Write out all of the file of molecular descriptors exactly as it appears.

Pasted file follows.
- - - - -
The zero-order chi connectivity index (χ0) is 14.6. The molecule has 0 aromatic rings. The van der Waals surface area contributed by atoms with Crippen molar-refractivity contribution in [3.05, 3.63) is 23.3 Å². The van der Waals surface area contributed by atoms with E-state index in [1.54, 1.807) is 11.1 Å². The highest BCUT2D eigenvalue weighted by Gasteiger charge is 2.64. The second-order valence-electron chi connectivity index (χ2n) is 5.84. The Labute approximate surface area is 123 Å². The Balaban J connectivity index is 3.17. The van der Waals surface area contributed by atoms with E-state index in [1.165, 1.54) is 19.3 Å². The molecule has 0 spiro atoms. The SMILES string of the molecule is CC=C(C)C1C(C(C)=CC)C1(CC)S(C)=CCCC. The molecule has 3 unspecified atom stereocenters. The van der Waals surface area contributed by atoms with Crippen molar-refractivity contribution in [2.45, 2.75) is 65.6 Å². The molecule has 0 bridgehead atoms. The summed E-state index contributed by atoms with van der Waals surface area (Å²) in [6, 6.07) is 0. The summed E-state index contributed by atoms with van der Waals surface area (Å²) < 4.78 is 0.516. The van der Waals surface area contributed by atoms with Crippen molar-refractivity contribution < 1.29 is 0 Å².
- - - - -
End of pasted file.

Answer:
The zero-order chi connectivity index (χ0) is 14.6. The molecule has 0 aromatic rings. The van der Waals surface area contributed by atoms with Crippen molar-refractivity contribution in [3.05, 3.63) is 23.3 Å². The van der Waals surface area contributed by atoms with E-state index in [1.54, 1.807) is 11.1 Å². The highest BCUT2D eigenvalue weighted by Gasteiger charge is 2.64. The second-order valence-electron chi connectivity index (χ2n) is 5.84. The Labute approximate surface area is 123 Å². The Balaban J connectivity index is 3.17. The van der Waals surface area contributed by atoms with E-state index in [1.165, 1.54) is 19.3 Å². The molecule has 0 spiro atoms. The SMILES string of the molecule is CC=C(C)C1C(C(C)=CC)C1(CC)S(C)=CCCC. The molecule has 3 unspecified atom stereocenters. The van der Waals surface area contributed by atoms with Crippen molar-refractivity contribution in [2.45, 2.75) is 65.6 Å². The molecule has 0 bridgehead atoms. The summed E-state index contributed by atoms with van der Waals surface area (Å²) in [6, 6.07) is 0. The summed E-state index contributed by atoms with van der Waals surface area (Å²) < 4.78 is 0.516. The van der Waals surface area contributed by atoms with Crippen molar-refractivity contribution < 1.29 is 0 Å².